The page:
it may be time for him to retire – here’s what it could mean for the future of the papacy


Pope Francis was recently forced to deny rumors that he was set to retire, saying instead that he has no plans to step down just yet.

But the 85-year-old Catholic leader, currently in Canada, was again filmed in a wheelchair. Indeed, in an interview before his trip, the pope left open the possibility of retiring if his health failed him.

Francis would be only the third pope in history to retire, but the second in a row. The resignation of Pope Benedict XVI in 2013 caught the assembled cardinals off guard.

Whether or not Francis steps down raises important questions about the future of the papacy in the face of medical advances and the changing realities of aging.

Pope until death?

Given the spiritual significance of a “good” death, it is not uncommon for religious leaders to die in office. Many will remember the huge crowds that gathered in St. Peter’s Square and around the world during Pope John Paul II’s final illness.

For Catholics, there are compelling theological reasons why a pope should hold office until his death. As Universal Pastor, Successor of St. Peter and Vicar of Christ, the Pope both embodies the Church as a whole and offers a visible, seemingly unbroken link with origins that would trace back, via Peter, to Jesus Christ. Several living popes (current and retired) may pose a challenge to this traditional view of the Catholic Church with a single, indivisible head.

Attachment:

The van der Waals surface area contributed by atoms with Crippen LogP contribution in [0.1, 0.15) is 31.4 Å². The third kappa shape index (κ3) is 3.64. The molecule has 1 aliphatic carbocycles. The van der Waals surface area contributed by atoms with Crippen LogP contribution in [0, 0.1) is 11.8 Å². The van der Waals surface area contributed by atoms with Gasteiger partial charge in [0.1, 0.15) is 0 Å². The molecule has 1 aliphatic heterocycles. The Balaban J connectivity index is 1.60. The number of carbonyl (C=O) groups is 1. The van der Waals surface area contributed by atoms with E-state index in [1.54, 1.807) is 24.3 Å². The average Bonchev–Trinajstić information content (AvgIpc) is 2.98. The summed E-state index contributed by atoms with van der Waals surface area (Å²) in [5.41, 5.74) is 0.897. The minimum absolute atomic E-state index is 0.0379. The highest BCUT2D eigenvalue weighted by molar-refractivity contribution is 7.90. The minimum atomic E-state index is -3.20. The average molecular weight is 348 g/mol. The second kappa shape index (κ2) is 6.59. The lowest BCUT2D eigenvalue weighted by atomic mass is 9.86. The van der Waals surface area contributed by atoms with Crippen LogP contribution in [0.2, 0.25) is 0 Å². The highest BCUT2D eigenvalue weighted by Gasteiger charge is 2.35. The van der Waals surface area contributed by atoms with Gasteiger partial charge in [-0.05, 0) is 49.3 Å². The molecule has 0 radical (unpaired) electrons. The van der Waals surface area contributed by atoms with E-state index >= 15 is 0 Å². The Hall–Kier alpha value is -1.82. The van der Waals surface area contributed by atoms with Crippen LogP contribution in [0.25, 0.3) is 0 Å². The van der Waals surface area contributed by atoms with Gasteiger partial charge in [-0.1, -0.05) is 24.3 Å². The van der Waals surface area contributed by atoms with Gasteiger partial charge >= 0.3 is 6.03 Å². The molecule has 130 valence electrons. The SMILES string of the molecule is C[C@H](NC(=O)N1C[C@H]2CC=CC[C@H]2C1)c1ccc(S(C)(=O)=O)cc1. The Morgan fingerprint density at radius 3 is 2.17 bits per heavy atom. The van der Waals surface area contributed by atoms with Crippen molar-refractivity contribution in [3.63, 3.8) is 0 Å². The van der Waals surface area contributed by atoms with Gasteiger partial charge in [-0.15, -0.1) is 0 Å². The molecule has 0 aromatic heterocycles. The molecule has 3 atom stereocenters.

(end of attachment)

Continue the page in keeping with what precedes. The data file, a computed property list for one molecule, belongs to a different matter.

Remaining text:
More easily overlooked, but equally important to this papal tradition of dying in office, is the pope’s position as temporal ruler of Vatican City — and with it, the method of papal elections. Although Pope Francis governs a tiny territory, he is nonetheless the last absolute monarch in Europe.

For centuries, the aristocratic families of Rome fought over the throne of St. Peter and control of the Papal States that once occupied much of central Italy. Certain papal reigns – Paul III and Urban VIII, for example – were notorious for corruption and nepotism. Inevitably, the power and influence of the family ended with the death of a pope and thus discouraged their resignation regardless of their health.

While modern popes have clearly not enriched their families in the same way, the method of election has not changed significantly. Neither the motives of the electors, nor the college of cardinals. The death of a pope offers them yet another rare opportunity to exercise influence – and, for the papabile (“pope-able”) among them, the ultimate career progression.

Cardinals have therefore long had an incentive to choose an older pope. Old age can also make a candidate a suitable middle ground between deadlocked factions eager to review their options sooner rather than later. The same strategy of electing men, hopefully short-lived, could also be effective in times of crisis.